Price Formatting

Price data from exchanges is often times an augmented version of the price a trader would typically see quoted. For example, the bid price of a future might be 10.125, but the exchange might represent that price as 101.25 (10x greater than the actual price).

Another way in which prices are augmented is if they trade with non-decimal fractional components. For example, a product trading in 4ths, would have a price sequence like the following: 0, 0.1, 0.2, 0.3, 1 (sometimes displayed 0'0, 0'1, 0'2, 0'3, 1'0). Exchanges will often times use decimal fractions in their price feeds, however. The same price sequence might be given as the following from the exchange: 0, 0.25, 0.5, 0.75, 1.

Optionshop will always provide the raw price data from the exchange, to avoid ambiguity. We also, however, will provide you with the means to display prices with their common format.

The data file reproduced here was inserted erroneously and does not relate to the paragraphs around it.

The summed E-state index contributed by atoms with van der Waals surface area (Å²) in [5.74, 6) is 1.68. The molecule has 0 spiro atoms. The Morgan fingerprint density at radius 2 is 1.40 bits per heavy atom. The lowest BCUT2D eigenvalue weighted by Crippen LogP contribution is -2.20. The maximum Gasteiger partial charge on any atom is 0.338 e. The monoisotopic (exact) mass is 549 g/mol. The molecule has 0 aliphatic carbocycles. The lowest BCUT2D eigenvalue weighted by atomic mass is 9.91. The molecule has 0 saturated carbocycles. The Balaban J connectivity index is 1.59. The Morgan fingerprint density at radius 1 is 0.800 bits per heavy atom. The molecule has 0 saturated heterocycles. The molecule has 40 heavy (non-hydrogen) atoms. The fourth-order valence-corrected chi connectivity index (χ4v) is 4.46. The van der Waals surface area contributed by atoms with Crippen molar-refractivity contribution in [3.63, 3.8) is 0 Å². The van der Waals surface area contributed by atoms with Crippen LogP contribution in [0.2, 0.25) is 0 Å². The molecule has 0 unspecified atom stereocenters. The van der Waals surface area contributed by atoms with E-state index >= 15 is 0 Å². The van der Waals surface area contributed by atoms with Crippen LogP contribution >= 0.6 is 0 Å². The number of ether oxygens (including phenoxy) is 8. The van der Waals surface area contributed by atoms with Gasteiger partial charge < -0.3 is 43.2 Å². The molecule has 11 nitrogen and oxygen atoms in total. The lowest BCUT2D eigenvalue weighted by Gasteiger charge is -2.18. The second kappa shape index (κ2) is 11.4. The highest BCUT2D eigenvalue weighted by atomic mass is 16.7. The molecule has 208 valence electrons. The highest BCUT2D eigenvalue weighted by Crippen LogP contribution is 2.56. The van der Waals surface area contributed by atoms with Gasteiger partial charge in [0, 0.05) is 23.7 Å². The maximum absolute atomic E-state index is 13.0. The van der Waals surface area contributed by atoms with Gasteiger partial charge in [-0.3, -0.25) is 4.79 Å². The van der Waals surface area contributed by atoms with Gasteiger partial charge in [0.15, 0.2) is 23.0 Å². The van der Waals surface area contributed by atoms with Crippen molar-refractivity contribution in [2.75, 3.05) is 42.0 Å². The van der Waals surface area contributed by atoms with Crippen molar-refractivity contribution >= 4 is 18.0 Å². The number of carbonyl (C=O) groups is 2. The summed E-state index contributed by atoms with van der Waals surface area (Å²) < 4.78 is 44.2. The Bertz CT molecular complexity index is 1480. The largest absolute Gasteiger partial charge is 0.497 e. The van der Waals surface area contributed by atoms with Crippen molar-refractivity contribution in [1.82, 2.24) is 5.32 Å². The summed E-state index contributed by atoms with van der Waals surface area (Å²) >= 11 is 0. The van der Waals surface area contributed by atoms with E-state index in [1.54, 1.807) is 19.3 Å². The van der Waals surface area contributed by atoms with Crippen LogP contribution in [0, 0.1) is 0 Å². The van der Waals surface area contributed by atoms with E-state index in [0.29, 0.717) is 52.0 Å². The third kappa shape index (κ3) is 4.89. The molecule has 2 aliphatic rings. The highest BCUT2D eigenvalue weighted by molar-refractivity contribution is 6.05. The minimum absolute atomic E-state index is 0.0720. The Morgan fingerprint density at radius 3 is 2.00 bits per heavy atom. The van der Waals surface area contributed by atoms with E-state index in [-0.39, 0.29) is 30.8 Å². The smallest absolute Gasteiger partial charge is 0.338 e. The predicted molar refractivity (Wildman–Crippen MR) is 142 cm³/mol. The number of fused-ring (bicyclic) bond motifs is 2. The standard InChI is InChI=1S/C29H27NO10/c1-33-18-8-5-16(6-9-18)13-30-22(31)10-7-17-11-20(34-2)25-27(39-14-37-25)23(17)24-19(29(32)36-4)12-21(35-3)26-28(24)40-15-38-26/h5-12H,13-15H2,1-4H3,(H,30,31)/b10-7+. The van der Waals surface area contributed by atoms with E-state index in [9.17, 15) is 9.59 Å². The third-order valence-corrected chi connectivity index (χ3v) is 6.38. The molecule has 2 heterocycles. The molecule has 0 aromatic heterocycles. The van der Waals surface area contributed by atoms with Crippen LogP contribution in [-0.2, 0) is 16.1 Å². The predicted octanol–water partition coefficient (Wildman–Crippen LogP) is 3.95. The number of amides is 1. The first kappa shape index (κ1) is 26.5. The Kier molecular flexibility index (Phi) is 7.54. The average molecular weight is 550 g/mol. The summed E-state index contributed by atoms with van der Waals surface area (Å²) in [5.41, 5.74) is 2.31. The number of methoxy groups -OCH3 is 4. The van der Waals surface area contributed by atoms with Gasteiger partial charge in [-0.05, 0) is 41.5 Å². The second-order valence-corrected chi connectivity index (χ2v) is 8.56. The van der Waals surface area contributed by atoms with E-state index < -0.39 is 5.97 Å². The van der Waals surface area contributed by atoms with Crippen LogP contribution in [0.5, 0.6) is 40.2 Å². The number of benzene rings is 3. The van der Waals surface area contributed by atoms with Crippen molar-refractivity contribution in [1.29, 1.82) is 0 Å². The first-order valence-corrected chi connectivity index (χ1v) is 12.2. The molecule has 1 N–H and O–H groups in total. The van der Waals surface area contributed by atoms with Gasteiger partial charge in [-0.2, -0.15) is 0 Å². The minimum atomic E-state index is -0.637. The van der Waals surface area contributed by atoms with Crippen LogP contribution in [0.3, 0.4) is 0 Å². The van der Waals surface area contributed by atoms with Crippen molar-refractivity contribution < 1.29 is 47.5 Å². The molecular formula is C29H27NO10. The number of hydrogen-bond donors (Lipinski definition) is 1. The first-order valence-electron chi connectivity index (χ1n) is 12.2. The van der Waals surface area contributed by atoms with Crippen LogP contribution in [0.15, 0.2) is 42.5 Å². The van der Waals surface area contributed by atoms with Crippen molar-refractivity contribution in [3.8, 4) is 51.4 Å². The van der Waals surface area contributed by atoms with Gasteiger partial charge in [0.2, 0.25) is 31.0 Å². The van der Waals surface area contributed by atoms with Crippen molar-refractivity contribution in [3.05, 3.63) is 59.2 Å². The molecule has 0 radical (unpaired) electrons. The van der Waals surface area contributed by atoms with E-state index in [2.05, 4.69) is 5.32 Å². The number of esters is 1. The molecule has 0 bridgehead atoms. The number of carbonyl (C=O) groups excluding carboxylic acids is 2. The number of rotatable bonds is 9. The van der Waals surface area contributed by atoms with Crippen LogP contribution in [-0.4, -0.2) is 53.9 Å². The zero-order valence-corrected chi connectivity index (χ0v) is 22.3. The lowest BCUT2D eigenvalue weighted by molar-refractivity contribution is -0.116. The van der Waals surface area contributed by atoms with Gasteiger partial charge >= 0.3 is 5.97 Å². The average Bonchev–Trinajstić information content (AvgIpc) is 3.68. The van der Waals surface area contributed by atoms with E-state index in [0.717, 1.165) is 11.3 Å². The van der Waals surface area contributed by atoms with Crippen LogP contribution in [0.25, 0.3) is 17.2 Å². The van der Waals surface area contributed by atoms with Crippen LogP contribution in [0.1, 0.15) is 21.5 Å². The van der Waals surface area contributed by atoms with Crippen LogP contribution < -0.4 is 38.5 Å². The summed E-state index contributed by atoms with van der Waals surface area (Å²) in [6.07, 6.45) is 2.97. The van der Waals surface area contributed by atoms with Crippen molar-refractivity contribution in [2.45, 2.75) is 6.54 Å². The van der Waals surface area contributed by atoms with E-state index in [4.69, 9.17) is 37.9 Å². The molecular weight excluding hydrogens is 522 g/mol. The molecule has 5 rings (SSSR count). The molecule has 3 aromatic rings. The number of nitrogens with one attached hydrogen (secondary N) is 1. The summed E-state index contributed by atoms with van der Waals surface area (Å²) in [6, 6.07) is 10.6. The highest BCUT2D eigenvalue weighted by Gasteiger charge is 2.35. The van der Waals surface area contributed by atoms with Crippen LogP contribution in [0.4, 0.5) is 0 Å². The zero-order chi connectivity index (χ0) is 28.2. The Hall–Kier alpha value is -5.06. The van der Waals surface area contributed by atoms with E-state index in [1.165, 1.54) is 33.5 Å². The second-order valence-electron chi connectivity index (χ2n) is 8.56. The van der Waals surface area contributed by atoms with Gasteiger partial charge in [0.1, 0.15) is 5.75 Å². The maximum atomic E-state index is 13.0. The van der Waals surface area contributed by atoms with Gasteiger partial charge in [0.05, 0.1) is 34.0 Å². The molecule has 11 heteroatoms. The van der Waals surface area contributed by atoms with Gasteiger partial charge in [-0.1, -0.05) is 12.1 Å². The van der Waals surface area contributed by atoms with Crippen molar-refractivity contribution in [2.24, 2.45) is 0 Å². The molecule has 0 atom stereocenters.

Two properties are used to convert raw exchange prices into how it should be presented to the user (these are defined per product):

  • Display factor (display_factor)
  • Base factor (base_factor)

The display factor is a multiplier applied to the raw data (corrects for any differences in order of magnitude). The base factor is used to adjust the way the fractional component is presented. The following code snippet (C#) illustrates the exact calculation that must be performed.

Decimal DisplayDecForRawDec(Decimal raw, Decimal baseFactor, Decimal displayFactor) {
  raw *= displayFactor;
  var whole = raw < 0 ? Math.Ceiling(raw) : Math.Floor(raw);
  var fraction = raw - whole;
  var convertedFraction = fraction * baseFactor;
  return (whole + convertedFraction);

Formatting Strike Prices

Strike prices are formatted just like any other price, but there is one important aspect to note: options do not necessarily share the same formatting rules as their underlying future. Because strike prices refer to a price on the future, they should be formatted with the display factor and base factor specified on the underlying, not the option.